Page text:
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Reducing Drug Violence in Mexico: Options for Implementing Targeted Enforcement

NCJ Number
246358
Author(s)
Jocelyn Chi; Lila Hayatdavoudi; Sarah Kruszona; Brad Rowe; Mark A.R. Kleiman
Date Published
April 2014
Length
66 pages
Annotation
This study continues an analysis of the merits of targeted enforcement to reduce violence related to drug trafficking in Mexico.
Abstract
Just as Boston (Massachusetts) successfully used targeted enforcement to reduce gang-related homicides, this report proposes a coordinated bi-national (the United States and Mexico) approach for reducing drug-related violence in Mexico by targeting existing U.S. resources against the most violent drug-trafficking organizations (VDTOs) operating in Mexico. Such a strategy deters drug-related violence through the credible threat of U.S. sanctions applied to the worst violent offenders in Mexico. These sanctions include, but are not limited to arrest, prosecution, and drug and asset seizures. Previous strategies have attempted to stem the flow of drugs into the U.S. by dismantling the leadership of VDTOs. This has failed to reduce drug-related violence due to the violence associated with struggles to fill power vacuums in drug-trafficking organizations weakened by previous law enforcement strategies. A targeted enforcement strategy, on the other hand, relies on the identification of violent drug-trafficking organizations in Mexican regions and the linking of these VDTOs to their U.S. wholesalers. When specific VDTOs cannot be identified, regions where drug-related violence is prevalent can be identified and targeted for enforcement against violent offenders. Whether applied in a specific region or to a particular VDTO, targeted enforcement imposes punitive sanctions on the most violent individuals and other members of specific VDTOs. This should provide a strong incentive against violent competition in the context of temporary power vacuums in DTOs. By making violent behavior the target of punitive criminal justice responses, this can change the tactics by which DTOs operate. Further, VDTOs may be most vulnerable to punitive sanctions on the U.S. side of the border rather than the Mexican side. 2 figures and 55 references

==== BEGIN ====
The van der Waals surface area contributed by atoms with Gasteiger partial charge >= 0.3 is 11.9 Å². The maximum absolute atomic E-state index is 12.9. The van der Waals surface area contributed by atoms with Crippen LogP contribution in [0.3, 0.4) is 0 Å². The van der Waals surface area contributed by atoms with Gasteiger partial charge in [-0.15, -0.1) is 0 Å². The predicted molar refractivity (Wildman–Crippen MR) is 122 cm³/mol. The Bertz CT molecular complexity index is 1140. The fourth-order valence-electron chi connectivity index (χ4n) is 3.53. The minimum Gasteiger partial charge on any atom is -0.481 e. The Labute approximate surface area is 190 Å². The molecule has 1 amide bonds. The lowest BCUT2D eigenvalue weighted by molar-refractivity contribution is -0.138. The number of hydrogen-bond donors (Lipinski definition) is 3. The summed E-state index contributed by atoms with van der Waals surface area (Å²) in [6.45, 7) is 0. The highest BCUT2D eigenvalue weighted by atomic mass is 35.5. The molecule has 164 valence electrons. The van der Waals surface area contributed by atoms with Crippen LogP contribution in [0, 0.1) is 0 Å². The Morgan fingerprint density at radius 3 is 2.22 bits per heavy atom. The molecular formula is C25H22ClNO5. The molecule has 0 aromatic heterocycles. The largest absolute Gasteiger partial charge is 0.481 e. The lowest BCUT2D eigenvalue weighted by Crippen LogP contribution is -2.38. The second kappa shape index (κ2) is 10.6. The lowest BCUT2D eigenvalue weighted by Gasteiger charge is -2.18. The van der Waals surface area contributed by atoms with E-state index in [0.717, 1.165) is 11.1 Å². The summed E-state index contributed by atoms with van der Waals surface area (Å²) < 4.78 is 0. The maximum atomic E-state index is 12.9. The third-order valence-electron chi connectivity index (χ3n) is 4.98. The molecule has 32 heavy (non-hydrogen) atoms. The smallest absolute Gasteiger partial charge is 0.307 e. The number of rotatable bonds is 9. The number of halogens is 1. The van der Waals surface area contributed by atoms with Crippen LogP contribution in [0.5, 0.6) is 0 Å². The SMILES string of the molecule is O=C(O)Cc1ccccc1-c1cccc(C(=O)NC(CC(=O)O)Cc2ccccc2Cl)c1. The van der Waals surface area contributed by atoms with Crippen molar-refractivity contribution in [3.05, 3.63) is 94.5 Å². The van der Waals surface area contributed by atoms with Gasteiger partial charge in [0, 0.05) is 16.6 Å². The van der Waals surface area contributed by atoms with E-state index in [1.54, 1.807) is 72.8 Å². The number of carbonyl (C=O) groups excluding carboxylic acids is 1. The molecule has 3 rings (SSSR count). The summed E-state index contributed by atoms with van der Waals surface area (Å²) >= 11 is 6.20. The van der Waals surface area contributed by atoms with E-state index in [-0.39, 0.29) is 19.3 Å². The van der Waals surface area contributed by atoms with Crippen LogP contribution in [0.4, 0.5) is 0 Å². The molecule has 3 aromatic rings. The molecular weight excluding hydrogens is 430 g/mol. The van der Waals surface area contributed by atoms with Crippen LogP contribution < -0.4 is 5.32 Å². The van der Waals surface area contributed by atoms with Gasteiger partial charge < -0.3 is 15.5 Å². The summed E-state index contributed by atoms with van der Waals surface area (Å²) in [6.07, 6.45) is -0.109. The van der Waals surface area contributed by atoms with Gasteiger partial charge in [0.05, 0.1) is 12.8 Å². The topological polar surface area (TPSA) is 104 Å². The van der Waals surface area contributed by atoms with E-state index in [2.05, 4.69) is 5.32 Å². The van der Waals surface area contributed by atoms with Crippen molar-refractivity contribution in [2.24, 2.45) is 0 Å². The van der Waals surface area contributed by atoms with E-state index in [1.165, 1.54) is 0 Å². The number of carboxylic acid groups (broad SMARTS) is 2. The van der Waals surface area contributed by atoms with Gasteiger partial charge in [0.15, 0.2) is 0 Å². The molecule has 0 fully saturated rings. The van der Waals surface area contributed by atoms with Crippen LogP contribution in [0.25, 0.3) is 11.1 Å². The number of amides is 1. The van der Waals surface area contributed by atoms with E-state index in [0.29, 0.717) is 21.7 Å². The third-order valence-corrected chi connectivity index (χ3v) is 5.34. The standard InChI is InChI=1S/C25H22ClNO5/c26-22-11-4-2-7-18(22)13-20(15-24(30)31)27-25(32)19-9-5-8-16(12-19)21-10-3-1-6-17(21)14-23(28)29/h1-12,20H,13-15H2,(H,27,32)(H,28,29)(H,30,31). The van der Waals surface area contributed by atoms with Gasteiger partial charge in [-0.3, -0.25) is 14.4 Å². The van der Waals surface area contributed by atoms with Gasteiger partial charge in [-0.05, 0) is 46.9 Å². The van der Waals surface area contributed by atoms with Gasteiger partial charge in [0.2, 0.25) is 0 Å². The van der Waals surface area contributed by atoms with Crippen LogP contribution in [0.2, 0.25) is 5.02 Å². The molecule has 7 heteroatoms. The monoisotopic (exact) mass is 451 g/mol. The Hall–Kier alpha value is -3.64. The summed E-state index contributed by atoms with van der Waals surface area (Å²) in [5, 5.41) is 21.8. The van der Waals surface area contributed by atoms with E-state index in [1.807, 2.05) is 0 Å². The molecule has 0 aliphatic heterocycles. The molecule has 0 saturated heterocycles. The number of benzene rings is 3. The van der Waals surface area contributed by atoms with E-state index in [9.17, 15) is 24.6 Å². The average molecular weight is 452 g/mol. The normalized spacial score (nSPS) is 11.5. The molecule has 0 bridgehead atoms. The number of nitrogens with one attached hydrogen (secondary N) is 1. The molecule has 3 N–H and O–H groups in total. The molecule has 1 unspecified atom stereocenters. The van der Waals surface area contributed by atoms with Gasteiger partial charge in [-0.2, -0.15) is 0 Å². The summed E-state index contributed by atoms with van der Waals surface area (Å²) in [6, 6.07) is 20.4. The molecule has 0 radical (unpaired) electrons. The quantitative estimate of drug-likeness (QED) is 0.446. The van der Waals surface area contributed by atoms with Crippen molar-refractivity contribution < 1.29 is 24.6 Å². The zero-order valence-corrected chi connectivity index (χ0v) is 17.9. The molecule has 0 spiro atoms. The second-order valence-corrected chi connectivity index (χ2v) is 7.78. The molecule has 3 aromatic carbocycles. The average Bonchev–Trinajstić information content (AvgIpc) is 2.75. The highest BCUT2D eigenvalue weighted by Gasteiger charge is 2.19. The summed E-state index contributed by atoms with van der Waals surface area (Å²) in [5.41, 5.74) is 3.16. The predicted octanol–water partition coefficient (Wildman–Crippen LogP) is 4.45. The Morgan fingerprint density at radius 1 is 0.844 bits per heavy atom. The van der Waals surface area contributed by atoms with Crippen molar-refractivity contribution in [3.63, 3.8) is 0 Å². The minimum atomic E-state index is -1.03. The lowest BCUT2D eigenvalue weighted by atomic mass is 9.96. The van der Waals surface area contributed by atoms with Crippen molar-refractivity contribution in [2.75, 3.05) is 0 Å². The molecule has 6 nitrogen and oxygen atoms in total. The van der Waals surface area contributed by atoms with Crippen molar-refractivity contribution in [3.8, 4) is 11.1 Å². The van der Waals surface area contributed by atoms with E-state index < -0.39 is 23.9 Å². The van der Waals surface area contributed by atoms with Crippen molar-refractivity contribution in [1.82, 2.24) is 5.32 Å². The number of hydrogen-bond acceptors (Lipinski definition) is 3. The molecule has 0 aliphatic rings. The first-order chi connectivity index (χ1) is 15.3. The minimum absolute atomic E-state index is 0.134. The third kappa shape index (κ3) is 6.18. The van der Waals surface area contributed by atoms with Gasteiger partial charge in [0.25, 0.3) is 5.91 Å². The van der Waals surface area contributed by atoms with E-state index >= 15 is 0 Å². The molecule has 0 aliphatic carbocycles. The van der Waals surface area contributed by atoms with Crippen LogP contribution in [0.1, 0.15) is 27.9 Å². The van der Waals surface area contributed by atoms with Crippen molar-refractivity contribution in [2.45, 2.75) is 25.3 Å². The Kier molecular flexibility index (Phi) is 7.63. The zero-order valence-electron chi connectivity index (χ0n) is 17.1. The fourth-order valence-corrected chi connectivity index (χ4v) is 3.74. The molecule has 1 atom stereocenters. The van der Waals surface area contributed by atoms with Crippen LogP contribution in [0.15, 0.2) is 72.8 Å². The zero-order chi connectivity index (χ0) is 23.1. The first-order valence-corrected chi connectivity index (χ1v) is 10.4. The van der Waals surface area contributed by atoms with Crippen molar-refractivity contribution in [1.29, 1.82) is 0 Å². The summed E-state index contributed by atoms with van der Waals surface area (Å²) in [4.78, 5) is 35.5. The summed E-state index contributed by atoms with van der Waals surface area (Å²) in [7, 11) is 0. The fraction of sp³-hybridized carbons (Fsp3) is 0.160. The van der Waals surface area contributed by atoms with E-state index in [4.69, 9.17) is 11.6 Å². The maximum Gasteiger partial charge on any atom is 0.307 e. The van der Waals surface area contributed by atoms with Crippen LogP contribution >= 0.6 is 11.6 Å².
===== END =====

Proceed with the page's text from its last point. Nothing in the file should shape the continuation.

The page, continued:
Date Published: April 1, 2014